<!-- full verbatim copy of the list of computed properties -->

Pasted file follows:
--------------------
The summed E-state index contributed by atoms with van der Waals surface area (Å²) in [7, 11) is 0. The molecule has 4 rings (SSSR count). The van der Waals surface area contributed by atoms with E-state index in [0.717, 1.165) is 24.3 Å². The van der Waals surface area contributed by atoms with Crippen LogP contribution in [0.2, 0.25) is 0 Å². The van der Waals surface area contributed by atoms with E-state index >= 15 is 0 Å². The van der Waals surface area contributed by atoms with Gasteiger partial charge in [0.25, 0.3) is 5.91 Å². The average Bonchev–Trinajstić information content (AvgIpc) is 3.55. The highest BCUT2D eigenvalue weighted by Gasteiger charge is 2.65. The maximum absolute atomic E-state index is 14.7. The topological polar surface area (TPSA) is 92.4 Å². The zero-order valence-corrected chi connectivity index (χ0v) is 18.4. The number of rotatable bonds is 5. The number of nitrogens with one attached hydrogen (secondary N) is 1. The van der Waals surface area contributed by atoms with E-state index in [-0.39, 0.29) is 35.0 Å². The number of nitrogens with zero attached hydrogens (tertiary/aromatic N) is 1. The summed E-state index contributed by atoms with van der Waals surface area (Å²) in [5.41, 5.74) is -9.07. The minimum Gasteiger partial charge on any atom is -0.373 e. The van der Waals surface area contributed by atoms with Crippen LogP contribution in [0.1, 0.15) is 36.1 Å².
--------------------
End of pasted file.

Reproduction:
The summed E-state index contributed by atoms with van der Waals surface area (Å²) in [7, 11) is 0. The molecule has 4 rings (SSSR count). The van der Waals surface area contributed by atoms with E-state index in [0.717, 1.165) is 24.3 Å². The van der Waals surface area contributed by atoms with Crippen LogP contribution in [0.2, 0.25) is 0 Å². The van der Waals surface area contributed by atoms with E-state index >= 15 is 0 Å². The van der Waals surface area contributed by atoms with Gasteiger partial charge in [0.25, 0.3) is 5.91 Å². The average Bonchev–Trinajstić information content (AvgIpc) is 3.55. The highest BCUT2D eigenvalue weighted by Gasteiger charge is 2.65. The maximum absolute atomic E-state index is 14.7. The topological polar surface area (TPSA) is 92.4 Å². The zero-order valence-corrected chi connectivity index (χ0v) is 18.4. The number of rotatable bonds is 5. The number of nitrogens with one attached hydrogen (secondary N) is 1. The van der Waals surface area contributed by atoms with E-state index in [-0.39, 0.29) is 35.0 Å². The number of nitrogens with zero attached hydrogens (tertiary/aromatic N) is 1. The summed E-state index contributed by atoms with van der Waals surface area (Å²) in [5.41, 5.74) is -9.07. The minimum Gasteiger partial charge on any atom is -0.373 e. The van der Waals surface area contributed by atoms with Crippen LogP contribution in [0.1, 0.15) is 36.1 Å².